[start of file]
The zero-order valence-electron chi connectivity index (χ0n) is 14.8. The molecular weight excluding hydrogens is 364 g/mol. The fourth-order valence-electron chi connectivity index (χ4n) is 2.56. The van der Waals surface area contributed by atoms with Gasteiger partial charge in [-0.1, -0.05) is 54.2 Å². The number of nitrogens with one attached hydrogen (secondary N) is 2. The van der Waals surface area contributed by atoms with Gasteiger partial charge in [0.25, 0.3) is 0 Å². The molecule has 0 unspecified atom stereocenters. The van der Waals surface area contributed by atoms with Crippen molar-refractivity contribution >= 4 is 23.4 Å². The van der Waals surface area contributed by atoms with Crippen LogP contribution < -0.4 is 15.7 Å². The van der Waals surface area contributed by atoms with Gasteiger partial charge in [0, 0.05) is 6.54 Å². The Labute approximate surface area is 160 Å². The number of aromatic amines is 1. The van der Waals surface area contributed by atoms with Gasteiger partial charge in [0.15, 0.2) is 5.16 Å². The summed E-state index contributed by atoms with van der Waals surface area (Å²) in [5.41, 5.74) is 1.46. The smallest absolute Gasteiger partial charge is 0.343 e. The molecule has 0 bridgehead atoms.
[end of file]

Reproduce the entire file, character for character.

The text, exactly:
The zero-order valence-electron chi connectivity index (χ0n) is 14.8. The molecular weight excluding hydrogens is 364 g/mol. The fourth-order valence-electron chi connectivity index (χ4n) is 2.56. The van der Waals surface area contributed by atoms with Gasteiger partial charge in [-0.1, -0.05) is 54.2 Å². The number of nitrogens with one attached hydrogen (secondary N) is 2. The van der Waals surface area contributed by atoms with Gasteiger partial charge in [0.25, 0.3) is 0 Å². The molecule has 0 unspecified atom stereocenters. The van der Waals surface area contributed by atoms with Crippen molar-refractivity contribution >= 4 is 23.4 Å². The van der Waals surface area contributed by atoms with Crippen LogP contribution < -0.4 is 15.7 Å². The van der Waals surface area contributed by atoms with Gasteiger partial charge in [0, 0.05) is 6.54 Å². The Labute approximate surface area is 160 Å². The number of aromatic amines is 1. The van der Waals surface area contributed by atoms with Gasteiger partial charge in [0.15, 0.2) is 5.16 Å². The summed E-state index contributed by atoms with van der Waals surface area (Å²) in [5.41, 5.74) is 1.46. The smallest absolute Gasteiger partial charge is 0.343 e. The molecule has 0 bridgehead atoms.